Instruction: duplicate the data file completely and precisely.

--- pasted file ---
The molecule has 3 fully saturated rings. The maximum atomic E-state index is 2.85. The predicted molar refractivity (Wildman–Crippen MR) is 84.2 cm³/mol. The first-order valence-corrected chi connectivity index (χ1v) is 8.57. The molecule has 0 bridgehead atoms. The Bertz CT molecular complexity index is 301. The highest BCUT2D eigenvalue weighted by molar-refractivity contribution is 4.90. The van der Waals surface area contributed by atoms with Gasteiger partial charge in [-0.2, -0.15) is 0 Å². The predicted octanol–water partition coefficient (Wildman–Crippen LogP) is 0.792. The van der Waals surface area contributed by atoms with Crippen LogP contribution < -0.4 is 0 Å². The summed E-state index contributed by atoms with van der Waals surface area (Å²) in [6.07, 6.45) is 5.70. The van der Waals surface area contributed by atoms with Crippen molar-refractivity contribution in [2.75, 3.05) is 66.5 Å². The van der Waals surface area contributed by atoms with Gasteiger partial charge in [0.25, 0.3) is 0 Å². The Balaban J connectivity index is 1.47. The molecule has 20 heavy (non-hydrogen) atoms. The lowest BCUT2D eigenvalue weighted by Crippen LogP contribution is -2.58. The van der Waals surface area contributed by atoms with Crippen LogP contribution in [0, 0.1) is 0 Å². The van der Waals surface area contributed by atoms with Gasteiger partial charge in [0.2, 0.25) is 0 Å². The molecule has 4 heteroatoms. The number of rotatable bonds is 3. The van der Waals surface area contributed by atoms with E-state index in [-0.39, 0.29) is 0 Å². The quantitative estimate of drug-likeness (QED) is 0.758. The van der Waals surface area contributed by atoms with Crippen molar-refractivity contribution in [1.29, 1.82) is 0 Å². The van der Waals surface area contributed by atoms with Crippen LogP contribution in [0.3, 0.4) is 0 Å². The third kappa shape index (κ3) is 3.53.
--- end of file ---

The molecule has 3 fully saturated rings. The maximum atomic E-state index is 2.85. The predicted molar refractivity (Wildman–Crippen MR) is 84.2 cm³/mol. The first-order valence-corrected chi connectivity index (χ1v) is 8.57. The molecule has 0 bridgehead atoms. The Bertz CT molecular complexity index is 301. The highest BCUT2D eigenvalue weighted by molar-refractivity contribution is 4.90. The van der Waals surface area contributed by atoms with Gasteiger partial charge in [-0.2, -0.15) is 0 Å². The predicted octanol–water partition coefficient (Wildman–Crippen LogP) is 0.792. The van der Waals surface area contributed by atoms with Crippen LogP contribution < -0.4 is 0 Å². The summed E-state index contributed by atoms with van der Waals surface area (Å²) in [6.07, 6.45) is 5.70. The van der Waals surface area contributed by atoms with Crippen molar-refractivity contribution in [2.75, 3.05) is 66.5 Å². The van der Waals surface area contributed by atoms with Gasteiger partial charge in [0.25, 0.3) is 0 Å². The Balaban J connectivity index is 1.47. The molecule has 20 heavy (non-hydrogen) atoms. The lowest BCUT2D eigenvalue weighted by Crippen LogP contribution is -2.58. The van der Waals surface area contributed by atoms with Crippen LogP contribution in [0, 0.1) is 0 Å². The van der Waals surface area contributed by atoms with Gasteiger partial charge in [0.2, 0.25) is 0 Å². The molecule has 4 heteroatoms. The number of rotatable bonds is 3. The van der Waals surface area contributed by atoms with E-state index in [-0.39, 0.29) is 0 Å². The quantitative estimate of drug-likeness (QED) is 0.758. The van der Waals surface area contributed by atoms with Crippen molar-refractivity contribution in [1.29, 1.82) is 0 Å². The van der Waals surface area contributed by atoms with Crippen LogP contribution in [0.3, 0.4) is 0 Å². The third kappa shape index (κ3) is 3.53.